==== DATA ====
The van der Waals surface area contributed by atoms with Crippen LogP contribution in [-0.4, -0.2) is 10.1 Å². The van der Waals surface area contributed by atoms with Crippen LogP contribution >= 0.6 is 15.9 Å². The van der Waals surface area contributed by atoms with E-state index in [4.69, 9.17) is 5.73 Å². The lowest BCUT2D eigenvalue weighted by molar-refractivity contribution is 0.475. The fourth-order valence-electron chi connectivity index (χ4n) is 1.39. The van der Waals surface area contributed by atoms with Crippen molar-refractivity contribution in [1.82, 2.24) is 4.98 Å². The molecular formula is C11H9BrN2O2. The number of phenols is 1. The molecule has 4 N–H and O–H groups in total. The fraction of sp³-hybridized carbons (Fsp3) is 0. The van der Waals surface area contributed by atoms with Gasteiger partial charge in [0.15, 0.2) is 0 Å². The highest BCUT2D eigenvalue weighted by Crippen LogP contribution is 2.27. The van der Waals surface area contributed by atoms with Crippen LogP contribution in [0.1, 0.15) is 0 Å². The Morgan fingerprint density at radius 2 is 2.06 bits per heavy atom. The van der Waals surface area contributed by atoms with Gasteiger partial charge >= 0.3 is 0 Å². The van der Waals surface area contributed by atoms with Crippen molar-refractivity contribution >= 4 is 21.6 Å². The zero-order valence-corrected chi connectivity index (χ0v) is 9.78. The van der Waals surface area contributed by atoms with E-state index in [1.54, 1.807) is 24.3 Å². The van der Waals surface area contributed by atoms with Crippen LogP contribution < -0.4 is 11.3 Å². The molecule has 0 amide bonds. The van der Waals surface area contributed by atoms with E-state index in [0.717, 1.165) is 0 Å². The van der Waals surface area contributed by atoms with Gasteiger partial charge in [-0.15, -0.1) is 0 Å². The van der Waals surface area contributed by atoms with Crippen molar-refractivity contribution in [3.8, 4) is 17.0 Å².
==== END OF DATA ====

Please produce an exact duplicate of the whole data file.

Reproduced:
The van der Waals surface area contributed by atoms with Crippen LogP contribution in [-0.4, -0.2) is 10.1 Å². The van der Waals surface area contributed by atoms with Crippen LogP contribution >= 0.6 is 15.9 Å². The van der Waals surface area contributed by atoms with E-state index in [4.69, 9.17) is 5.73 Å². The lowest BCUT2D eigenvalue weighted by molar-refractivity contribution is 0.475. The fourth-order valence-electron chi connectivity index (χ4n) is 1.39. The van der Waals surface area contributed by atoms with Crippen molar-refractivity contribution in [1.82, 2.24) is 4.98 Å². The molecular formula is C11H9BrN2O2. The number of phenols is 1. The molecule has 4 N–H and O–H groups in total. The fraction of sp³-hybridized carbons (Fsp3) is 0. The van der Waals surface area contributed by atoms with Gasteiger partial charge in [0.15, 0.2) is 0 Å². The highest BCUT2D eigenvalue weighted by Crippen LogP contribution is 2.27. The van der Waals surface area contributed by atoms with Crippen LogP contribution in [0.1, 0.15) is 0 Å². The Morgan fingerprint density at radius 2 is 2.06 bits per heavy atom. The van der Waals surface area contributed by atoms with Gasteiger partial charge >= 0.3 is 0 Å². The van der Waals surface area contributed by atoms with Crippen molar-refractivity contribution >= 4 is 21.6 Å². The zero-order valence-corrected chi connectivity index (χ0v) is 9.78. The van der Waals surface area contributed by atoms with E-state index in [1.54, 1.807) is 24.3 Å². The van der Waals surface area contributed by atoms with Crippen LogP contribution < -0.4 is 11.3 Å². The molecule has 0 amide bonds. The van der Waals surface area contributed by atoms with E-state index in [0.717, 1.165) is 0 Å². The van der Waals surface area contributed by atoms with Gasteiger partial charge in [-0.15, -0.1) is 0 Å². The van der Waals surface area contributed by atoms with Crippen molar-refractivity contribution in [3.8, 4) is 17.0 Å².